Activities of the tiny science lab for school kids, called “Fukurou-jyuku”, established in Sendai several years ago, are reported by the author who had long been involved in molecular spectroscopic studies. Examples of the unique programs and efforts for the hands-on science experiments are given, as well as interesting episodes related to the activities of the lab and personal events in the author’s past that led him to become a scientist.
We have developed a quantum molecular dynamics simulation method which can widely search hydrogen systems from an isolated hydrogen molecule to condensed phase hydrogens exhibiting strong nuclear quantum effects such as zero-point energy and nuclear delocalization. We will briefly summarize derivations and advantages of our method and report our recent results on liquid, solid and supercooled hydrogens, suggesting new molecular pictures and guiding insights useful for future experiments of these mysterious quantum molecules.
Vibrational spectroscopy is a viable tool to reveal the mechanism of various molecular systems at the atomic and molecular resolution; yet the interpretation of the observed spectrum is often non-trivial and requires a theoretical assistance. Although it is rather common to calculate the vibrational spectrum based on the harmonic approximation, anharmonicity plays a crucial role, in particular, for the OH and NH stretching vibrations that lie in a high frequency region. In this article, recent advances in the vibrational structure theory are reviewed regarding: (1) The generation of anharmonic potential energy surface by the electronic structure calculation, (2) An efficient solver of vibrational Schrödinger equation by the vibrational quasi-degenerate perturbation theory based on variationally optimized coordinates, (3) A weight average approach to simulate the vibrational spectrum of condensed phase systems.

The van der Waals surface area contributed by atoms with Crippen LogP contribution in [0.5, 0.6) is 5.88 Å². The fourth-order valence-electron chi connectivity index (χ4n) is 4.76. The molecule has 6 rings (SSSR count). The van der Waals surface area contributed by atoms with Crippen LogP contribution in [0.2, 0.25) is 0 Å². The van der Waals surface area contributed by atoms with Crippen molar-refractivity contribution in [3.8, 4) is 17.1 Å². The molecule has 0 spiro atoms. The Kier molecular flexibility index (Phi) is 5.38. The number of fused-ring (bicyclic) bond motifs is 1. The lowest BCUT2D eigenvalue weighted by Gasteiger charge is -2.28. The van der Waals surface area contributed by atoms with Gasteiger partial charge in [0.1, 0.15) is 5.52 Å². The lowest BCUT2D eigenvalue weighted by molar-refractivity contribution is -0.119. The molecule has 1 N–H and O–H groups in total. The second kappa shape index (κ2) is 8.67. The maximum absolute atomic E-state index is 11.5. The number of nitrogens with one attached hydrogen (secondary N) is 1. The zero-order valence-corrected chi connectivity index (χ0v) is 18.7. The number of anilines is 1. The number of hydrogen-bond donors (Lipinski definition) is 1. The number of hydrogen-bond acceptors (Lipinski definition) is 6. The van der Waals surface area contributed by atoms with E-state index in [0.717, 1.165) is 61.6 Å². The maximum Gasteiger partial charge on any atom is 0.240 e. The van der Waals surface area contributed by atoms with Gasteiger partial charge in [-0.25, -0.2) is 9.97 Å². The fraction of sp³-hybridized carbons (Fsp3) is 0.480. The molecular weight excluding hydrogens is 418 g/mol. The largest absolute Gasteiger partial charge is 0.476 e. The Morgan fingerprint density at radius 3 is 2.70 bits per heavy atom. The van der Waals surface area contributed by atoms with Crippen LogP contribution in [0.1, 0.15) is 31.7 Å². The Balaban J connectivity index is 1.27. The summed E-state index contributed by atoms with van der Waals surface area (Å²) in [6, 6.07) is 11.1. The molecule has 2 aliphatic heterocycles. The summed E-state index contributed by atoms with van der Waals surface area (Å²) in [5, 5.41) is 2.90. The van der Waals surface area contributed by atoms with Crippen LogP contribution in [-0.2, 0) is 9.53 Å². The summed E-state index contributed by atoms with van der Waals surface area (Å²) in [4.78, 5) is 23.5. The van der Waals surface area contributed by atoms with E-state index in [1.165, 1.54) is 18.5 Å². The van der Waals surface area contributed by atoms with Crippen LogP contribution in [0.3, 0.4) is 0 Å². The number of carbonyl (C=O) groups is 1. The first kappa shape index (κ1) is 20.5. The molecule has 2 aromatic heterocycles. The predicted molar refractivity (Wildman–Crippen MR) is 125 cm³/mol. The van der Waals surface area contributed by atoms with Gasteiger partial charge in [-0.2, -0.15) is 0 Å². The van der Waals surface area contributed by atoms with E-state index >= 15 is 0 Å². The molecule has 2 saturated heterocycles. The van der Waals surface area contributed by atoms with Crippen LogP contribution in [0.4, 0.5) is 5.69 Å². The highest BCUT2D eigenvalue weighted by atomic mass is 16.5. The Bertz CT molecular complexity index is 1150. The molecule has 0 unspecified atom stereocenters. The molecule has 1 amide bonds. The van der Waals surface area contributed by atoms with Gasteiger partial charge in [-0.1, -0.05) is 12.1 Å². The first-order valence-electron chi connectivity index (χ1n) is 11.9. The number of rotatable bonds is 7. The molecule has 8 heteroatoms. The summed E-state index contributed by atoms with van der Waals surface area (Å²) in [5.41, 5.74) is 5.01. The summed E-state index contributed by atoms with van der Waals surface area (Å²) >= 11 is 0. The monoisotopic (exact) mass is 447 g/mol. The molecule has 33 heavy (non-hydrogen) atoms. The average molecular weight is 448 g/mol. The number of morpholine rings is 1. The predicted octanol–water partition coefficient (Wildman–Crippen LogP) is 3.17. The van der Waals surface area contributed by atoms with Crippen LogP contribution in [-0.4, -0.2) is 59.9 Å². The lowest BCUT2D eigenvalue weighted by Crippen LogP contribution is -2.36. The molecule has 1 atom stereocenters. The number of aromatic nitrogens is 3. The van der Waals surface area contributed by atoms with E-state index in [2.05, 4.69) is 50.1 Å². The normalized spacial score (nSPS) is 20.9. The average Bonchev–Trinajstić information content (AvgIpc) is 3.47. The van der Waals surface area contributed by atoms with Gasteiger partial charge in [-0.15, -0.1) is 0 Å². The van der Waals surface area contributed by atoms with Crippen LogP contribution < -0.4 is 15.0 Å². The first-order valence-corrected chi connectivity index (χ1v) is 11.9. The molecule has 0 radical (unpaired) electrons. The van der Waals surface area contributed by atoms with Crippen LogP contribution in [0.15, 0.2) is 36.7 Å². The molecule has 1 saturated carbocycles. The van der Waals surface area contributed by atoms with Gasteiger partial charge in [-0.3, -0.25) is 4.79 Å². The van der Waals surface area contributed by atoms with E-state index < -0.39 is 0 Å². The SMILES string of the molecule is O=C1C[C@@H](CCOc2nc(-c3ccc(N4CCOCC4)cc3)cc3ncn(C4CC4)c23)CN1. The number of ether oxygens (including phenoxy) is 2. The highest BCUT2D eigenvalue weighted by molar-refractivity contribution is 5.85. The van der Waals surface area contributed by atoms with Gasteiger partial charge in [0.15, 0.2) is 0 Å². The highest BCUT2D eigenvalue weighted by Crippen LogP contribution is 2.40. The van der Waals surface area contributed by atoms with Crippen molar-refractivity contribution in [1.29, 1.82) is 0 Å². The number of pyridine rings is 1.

Microbial rhodopsin is a photo-receptive membrane protein of micro-organisms. The most ubiquitous microbial rhodopsins are light-driven ion pumps which actively transport H+ or Cl- against membrane chemical potential. In 2013, we reported a new class of ion pump rhodopsin, sodium pump rhodopsin (KR2) which outwardly transports Na+ ion by the use of light energy. The mechanism of Na+ transport by KR2 was investigated in spectroscopic and crystallographic studies. The results showed that the H+ transfer between photoisomerized retinal Schiff base and its counter ion, Asp116, is a critical process for the Na+-transport function. After this H+ transfer, the protonated Asp116 sequesters the H+ from the ion-transport pathway, and then immediately Na+ is taken up from the cytoplasmic side. The Na+ binds to the site composed of Asn112 and Asp251, and simultaneously H+ goes back to the retinal Schiff base. Then, positive charge of the reprotonated retinal Schiff-base prevents the back flow of Na+ to the cytoplasmic side. Finally, the Na+ is released to the extracellular side. Furthermore, on the basis of structural insights about KR2, we have succeeded to develop new artificial K+ and Cs+ pumping KR2 mutants, KR2K+ and KR2Cs+, respectively. Wildtype KR2 and these mutants are expected to provide new ways of the application to optogenetics.